Lenovo is the first company to announce a smartphone powered by Qualcomm’s new Snapdragon 855 processor, but odds are that we’ll see a bunch of flagship phones with that chip next year.

What really sets the new Lenovo Z5 Pro GT apart is that it will also likely be also the first phone to feature support for up to 12GB of RAM when it starts shipping in January.

That’s three times more memory than you’ll find in a Google Pixel 3 and fifty percent more than you get with a Razer Phone 2.

We have seen a handful of 10GB phones from Xiaomi, Nubia, and OnePlus — notably all Chinese companies. But Lenovo is the first to go beyond that. Why? Honestly… probably just for bragging rights.

While additional RAM generally helps with things like multitasking and resource-intensive games and other applications, there aren’t really any Android applications that need that much memory and phones with substantially less memory already handle multitasking like a champ. Increasing the RAM, meanwhile, could take a small toll on battery life.

Anyway, the rest of the phone’s specs look pretty decent. The Z5 Pro GT features a 6.4 inch, 2340 x 1080 pixel AMOLED display, 16MP + 24MP rear cameras, 16MP + 8MP front cameras, an in-display fingerprint sensor, USB-C port, a 3.5mm headphone jack, NFC support, and support for up to 512GB of storage.

The front cameras, by the way, are hidden behind the screen. The phone has a slider-style design that has you pull the screen down to reveal the selfie cameras.

The phone goes up for pre-order on January 15th and it will come in a few different configurations:

  • 6GB/128GB for $390
  • 8GB/256GB for $500
  • 12GB/512GB for $650

The Z5 Pro GT joins the existing Z5 Pro in Lenovo’s smartphone lineup — that phone has a similar design but it’s a cheaper model that’s powered by a Snapdragon 710 processor, has “just” 6GB of RAM, and comes with 64GB or 128GB of storage.

Lenovo is also introducing a new budget model called the Lenovo Z5s, which has a waterdrop-style notch in the display, three rear cameras, a Snapdragon 710 processor, and support for up to 6GB of RAM and 128GB of storage.

The Z5s goes up for pre-order in China today and ships December 24th. Prices range from about $200 for a 4GB/64GB version to $290 for a 6GB/128GB model.

It’s unlikely that any of these phones will widely available outside of China. They have limited support for US wireless networks, and Lenovo tends to sell phones internationally under the Motorola name (the company acquired Motorola from Google about four years ago).

via GSM Arena and Lenovo Mobile (weibo)



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11 replies on “Lenovo put 12GB of RAM in a phone because… why not?”

  1. What needs remembering s it is phones that have pushed arm CPU the most. Large memory ability is a investment in the future.

  2. the phone will be obsolete before 12GB is useful… but when you cannot make a better camera than competitors, add more ram (like one+)

  3. I wish there was a way to re-purpose old phones into Linux machines considering how much ram and internal storage the last couple of years’ crop has and that they become obsolete once the manufacturer stops pushing updates. Unfortunately, flashing a linux destro and getting the drivers is nearly impossible.

  4. Bet it will still lag with more than 2 apps open at the same time. Android sucks at that…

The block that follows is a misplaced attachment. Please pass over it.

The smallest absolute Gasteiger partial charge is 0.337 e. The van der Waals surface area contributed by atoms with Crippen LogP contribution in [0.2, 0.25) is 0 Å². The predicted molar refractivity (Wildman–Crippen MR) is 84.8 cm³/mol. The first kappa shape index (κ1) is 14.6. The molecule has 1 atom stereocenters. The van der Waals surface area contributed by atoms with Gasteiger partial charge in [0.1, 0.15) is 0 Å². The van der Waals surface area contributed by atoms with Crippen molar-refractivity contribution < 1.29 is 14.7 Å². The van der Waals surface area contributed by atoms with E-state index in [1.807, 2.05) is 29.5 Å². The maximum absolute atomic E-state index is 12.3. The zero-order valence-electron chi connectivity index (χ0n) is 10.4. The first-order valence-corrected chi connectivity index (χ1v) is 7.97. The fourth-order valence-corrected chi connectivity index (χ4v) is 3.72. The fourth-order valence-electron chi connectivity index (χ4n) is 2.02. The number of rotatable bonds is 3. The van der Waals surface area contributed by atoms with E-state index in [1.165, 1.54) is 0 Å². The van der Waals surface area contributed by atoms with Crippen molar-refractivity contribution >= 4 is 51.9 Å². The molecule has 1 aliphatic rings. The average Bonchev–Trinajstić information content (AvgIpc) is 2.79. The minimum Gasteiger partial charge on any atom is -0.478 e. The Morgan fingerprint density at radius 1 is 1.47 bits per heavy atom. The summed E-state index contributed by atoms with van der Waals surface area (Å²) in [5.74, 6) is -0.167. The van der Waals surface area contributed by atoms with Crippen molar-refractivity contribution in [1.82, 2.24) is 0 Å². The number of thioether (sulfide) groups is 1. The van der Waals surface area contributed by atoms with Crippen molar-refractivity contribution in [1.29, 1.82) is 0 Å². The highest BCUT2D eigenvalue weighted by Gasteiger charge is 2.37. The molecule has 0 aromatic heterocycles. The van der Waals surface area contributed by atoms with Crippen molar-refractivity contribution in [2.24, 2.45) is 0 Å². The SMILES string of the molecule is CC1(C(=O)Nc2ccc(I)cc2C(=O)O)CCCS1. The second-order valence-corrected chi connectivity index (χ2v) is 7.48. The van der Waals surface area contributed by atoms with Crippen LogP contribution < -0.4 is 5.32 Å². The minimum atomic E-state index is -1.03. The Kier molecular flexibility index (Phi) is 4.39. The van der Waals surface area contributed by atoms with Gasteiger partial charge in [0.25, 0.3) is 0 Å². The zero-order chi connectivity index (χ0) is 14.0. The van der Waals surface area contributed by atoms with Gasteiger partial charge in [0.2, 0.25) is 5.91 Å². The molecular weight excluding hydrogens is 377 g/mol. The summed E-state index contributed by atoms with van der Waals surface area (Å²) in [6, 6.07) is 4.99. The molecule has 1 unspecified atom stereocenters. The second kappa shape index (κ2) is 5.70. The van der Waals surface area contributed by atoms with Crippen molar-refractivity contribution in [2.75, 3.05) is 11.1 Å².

5. Why don’t they just add Page Filing (virtual memory) support for android, and just add an extra 8gb eMMC module dedicated to that?

    Basically, the need for more RAM in Android is fueled by Android’s decision to not use virtual memory to save exact states of Apps when it runs out of RAM.

    Android sends an alert to the app being terminated, and allows it to save critical data, but this doesn’t provide a seamless experience, and not all apps do this.

    Their reason for doing this instead of saving the exact state of the app (seemlessly bringing you back as if nothing happened) is likely because it would be lots of wear and tear, and emmc only supported a limited number of writes.

    However, now that we’re adding so much more RAM that it is accounting for an extra $20-50 of a phone’s BOM, I think it’s time to reevaluate.

    A $5 8gb eMMC module could be dedicated to virtual memory, and since it will be its sole purpose, it doesn’t entirely matter if that module reaches the end of its lifespan, as its not integral to the operation of the device.

    1. Sounds like a good idea, however, iPhones do this and they have decent SSD storage inside.

      Android devices with Snapdragon 635 (or lower) represent around 80% of the market (<US$200). And so a US$8 is a lot of money to throw at it. However, I see no reason why the likes of Nokia 7, Xiaomi Mi/Mix, OnePlus, LG, Samsung, Huawei higher-end models don't do this. Those could afford to upgrade the module, like iPhones, in order to make App transitions faster.

      Unfortunately, this requires Google to do some legwork, and they've grown rather incompetent of lately, so it won't come anytime soon.

      1. The last time I was familiar with this aspect of iOS, they also did not do this. They have a similar concept to Android: when you run out of RAM, the app can nominate some data to be saved, and if the app designer is willing, they can design the app to relaunch the saved data to make it appear seamless, but the OS does not save the entire “app state”.

        Also, iphones don’t have SSD storage. They use the same eMMC flash storage that Android devices use.

  6. Can it run Windows?

    That’s gonna be my go-to from now on when I see this ludicrously useless spec for a phone.

Comments are closed.